Levitra to Add Amnesia to Label

The erectile dysfunction drug Levitra is getting a label
change noting rare reports of transient global amnesia in men taking the
drug.

Transient global amnesia, or TGA, is a brief bout of amnesia, not lasting
longer than a day, without causing other problems.

Levitra's label change isn't a warning or a precaution, and it doesn't mean
that the drug causes memory problems. The reported cases of transient global
amnesia in men taking Levitra may have been spurred by something else, even by
sex.

"Sex can trigger TGA," says Harvard neurology professor Louis R.
Caplan, MD. He likens TGA to a tape recorder that's not working.

"People otherwise can walk and talk and read and do high-level things,
but they're not recording the information, as if their tape recorder is
off," Caplan explains.

Transient global amnesia "scares people" but it doesn't affect
function, long-term memory, or other aspects of health, Caplan says. "It
isn't a reason not to take the drug."

Still, men who experience transient global amnesia should see a doctor to
rule out illness or injury, says Caplan, who is also an attending physician in
the Comprehensive Center for Stroke and Cerebrovascular Diseases at Beth Israel
Deaconess Medical Center in Boston.




Not a "Warning" or "Precaution"



Transient global amnesia will join a list of other rare, reported adverse
events -- including vision problems and sudden hearing loss, which are noted
for all ED drugs -- in the "Post-Marketing" section of Levitra's
label.

Levitra's label got the transient global amnesia note "because of a
limited number of post-marketing reports of men who experienced TGA" around
the time they took Levitra, the FDA tells WebMD in an email.

But those reports don't prove that Levitra was to blame.

Bayer Pharmaceuticals and the FDA have agreed on the wording of Levitra's
label change, Bayer Pharmaceuticals spokesman Mark C. Burnett tells WebMD by
email. Bayer "constantly monitors product safety reports and works closely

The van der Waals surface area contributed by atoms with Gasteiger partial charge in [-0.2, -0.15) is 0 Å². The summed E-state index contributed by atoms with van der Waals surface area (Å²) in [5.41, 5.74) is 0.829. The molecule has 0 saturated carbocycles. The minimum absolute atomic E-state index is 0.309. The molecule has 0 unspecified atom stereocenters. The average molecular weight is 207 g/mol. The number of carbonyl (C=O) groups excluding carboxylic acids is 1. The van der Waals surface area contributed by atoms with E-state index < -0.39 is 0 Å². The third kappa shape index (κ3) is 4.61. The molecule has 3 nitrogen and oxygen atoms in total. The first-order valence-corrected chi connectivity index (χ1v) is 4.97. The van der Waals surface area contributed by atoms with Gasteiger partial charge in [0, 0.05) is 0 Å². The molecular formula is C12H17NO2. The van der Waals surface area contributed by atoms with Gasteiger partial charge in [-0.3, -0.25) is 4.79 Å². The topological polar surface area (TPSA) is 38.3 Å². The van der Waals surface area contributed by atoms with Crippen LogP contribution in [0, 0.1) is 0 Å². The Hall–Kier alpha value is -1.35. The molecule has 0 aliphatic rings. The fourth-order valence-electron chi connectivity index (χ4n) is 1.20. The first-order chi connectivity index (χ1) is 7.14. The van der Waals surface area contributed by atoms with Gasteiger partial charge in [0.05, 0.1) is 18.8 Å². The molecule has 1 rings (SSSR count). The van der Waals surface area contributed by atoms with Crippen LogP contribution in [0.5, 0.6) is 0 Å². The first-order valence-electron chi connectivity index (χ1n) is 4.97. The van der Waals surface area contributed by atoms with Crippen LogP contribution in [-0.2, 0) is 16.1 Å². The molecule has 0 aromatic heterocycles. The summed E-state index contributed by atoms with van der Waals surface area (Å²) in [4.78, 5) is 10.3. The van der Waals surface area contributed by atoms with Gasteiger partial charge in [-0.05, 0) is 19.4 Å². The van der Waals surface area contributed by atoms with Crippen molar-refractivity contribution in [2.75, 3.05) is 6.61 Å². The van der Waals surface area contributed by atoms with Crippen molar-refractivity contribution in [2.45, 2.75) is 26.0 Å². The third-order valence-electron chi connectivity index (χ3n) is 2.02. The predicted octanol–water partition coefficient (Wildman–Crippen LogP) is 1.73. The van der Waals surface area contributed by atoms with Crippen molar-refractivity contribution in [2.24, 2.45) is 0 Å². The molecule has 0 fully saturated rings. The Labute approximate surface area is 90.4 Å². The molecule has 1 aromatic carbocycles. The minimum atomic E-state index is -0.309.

together with worldwide regulatory authorities, including the FDA, to ensure
that appropriate product information is shared with physicians and with their
patients," Burnett says.




Transient Global Amnesia and ED Drugs



Caplan, a transient global amnesia expert, has seen many TGA patients, but
only one man who had TGA after taking an ED drug.

The patient, a 51-year-old man with a history of hypertension and migraines, had played
golf in the morning. After returning home with his girlfriend, he took
Viagra.

"After 30 minutes, as he was about to engage in sexual intercourse, the
patient reported that he 'felt weird'... [and] could not remember that he had
played golf that morning," Caplan and colleagues wrote in
Neurology's Sept. 10, 2002, issue.

The man was hospitalized for a day. His memory gradually improved during
that time, though he hadn't regained his lost memories when he was discharged
from the hospital.

Few other cases of transient global amnesia in men taking ED drugs have been
published in medical journals. Those cases include a German man who experienced
TGA after he apparently took Cialis, his doctors wrote in the International
Journal of Impotence Research
's July/August 2005 issue.

None of the case reports confirm that ED drugs prompted transient global
amnesia.




Cialis, Viagra: No Label Changes



The three erectile dysfunction drugs -- Cialis, Levitra, and Viagra --
belong to a class of drugs called phosphodiesterase type 5 (PDE-5) inhibitors.
None has been shown to cause transient global amnesia. 

Only Levitra is changing its label to note reports of transient global
amnesia. The FDA tells WebMD it can't comment on whether the makers of Cialis
and Viagra have been asked to make similar label changes.

Pfizer makes Viagra. "We can't really speculate whether te Viagra label will be
updated, but we certainly do believe that the current label accurately reflects
the safety and efficacy of Viagra," Pfizer spokeswoman Jennifer Jacob tells
WebMD in an email.

Eli Lilly & Co. makes
Cialis. "Lilly typically doesn't discuss potential label changes or
regulatory action," Stephanie Kenney-Andrzejewski, senior vice
president for communications firm MS&L Global Health, tells
WebMD on behalf of Lilly in an email. Kenney adds that "Cialis
continues to be a generally well-tolerated and effective treatment for
ED," with a safety profile backed by clinical research in more than
16,000 patients and more than 11.5 million men worldwide who have been
prescribed Cialis.

 



By Miranda Hitti
Reviewed by Louise Chang
©2005-2008 WebMD, LLC. All rights reserved

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